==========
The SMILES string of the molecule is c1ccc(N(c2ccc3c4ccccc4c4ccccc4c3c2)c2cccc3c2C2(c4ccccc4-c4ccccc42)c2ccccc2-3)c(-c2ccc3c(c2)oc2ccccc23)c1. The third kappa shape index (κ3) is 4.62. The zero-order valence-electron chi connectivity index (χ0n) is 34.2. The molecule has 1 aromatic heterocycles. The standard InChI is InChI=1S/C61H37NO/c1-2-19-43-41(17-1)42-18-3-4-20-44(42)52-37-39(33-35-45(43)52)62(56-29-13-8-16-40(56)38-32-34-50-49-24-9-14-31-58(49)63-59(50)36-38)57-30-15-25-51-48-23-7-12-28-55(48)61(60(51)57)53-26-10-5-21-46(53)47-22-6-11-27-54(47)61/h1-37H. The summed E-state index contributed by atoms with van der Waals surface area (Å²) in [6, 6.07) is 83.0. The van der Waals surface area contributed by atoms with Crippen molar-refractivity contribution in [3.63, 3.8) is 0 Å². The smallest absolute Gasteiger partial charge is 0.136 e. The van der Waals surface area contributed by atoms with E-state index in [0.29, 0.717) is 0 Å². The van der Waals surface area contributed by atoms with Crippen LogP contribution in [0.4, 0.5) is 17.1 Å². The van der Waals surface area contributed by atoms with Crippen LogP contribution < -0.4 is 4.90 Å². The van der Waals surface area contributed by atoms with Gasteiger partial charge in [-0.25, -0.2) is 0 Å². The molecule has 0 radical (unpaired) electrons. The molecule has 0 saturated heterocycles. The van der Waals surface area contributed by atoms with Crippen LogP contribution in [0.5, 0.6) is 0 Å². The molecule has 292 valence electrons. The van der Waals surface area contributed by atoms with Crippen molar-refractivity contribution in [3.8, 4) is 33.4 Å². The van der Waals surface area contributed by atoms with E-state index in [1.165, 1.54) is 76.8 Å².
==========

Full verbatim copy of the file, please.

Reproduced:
The SMILES string of the molecule is c1ccc(N(c2ccc3c4ccccc4c4ccccc4c3c2)c2cccc3c2C2(c4ccccc4-c4ccccc42)c2ccccc2-3)c(-c2ccc3c(c2)oc2ccccc23)c1. The third kappa shape index (κ3) is 4.62. The zero-order valence-electron chi connectivity index (χ0n) is 34.2. The molecule has 1 aromatic heterocycles. The standard InChI is InChI=1S/C61H37NO/c1-2-19-43-41(17-1)42-18-3-4-20-44(42)52-37-39(33-35-45(43)52)62(56-29-13-8-16-40(56)38-32-34-50-49-24-9-14-31-58(49)63-59(50)36-38)57-30-15-25-51-48-23-7-12-28-55(48)61(60(51)57)53-26-10-5-21-46(53)47-22-6-11-27-54(47)61/h1-37H. The summed E-state index contributed by atoms with van der Waals surface area (Å²) in [6, 6.07) is 83.0. The van der Waals surface area contributed by atoms with Crippen molar-refractivity contribution in [3.63, 3.8) is 0 Å². The smallest absolute Gasteiger partial charge is 0.136 e. The van der Waals surface area contributed by atoms with E-state index in [0.29, 0.717) is 0 Å². The van der Waals surface area contributed by atoms with Crippen LogP contribution in [0.4, 0.5) is 17.1 Å². The van der Waals surface area contributed by atoms with Crippen LogP contribution < -0.4 is 4.90 Å². The van der Waals surface area contributed by atoms with Gasteiger partial charge in [-0.25, -0.2) is 0 Å². The molecule has 0 radical (unpaired) electrons. The molecule has 0 saturated heterocycles. The van der Waals surface area contributed by atoms with Crippen LogP contribution in [0.5, 0.6) is 0 Å². The molecule has 292 valence electrons. The van der Waals surface area contributed by atoms with Crippen molar-refractivity contribution in [3.8, 4) is 33.4 Å². The van der Waals surface area contributed by atoms with E-state index in [1.165, 1.54) is 76.8 Å².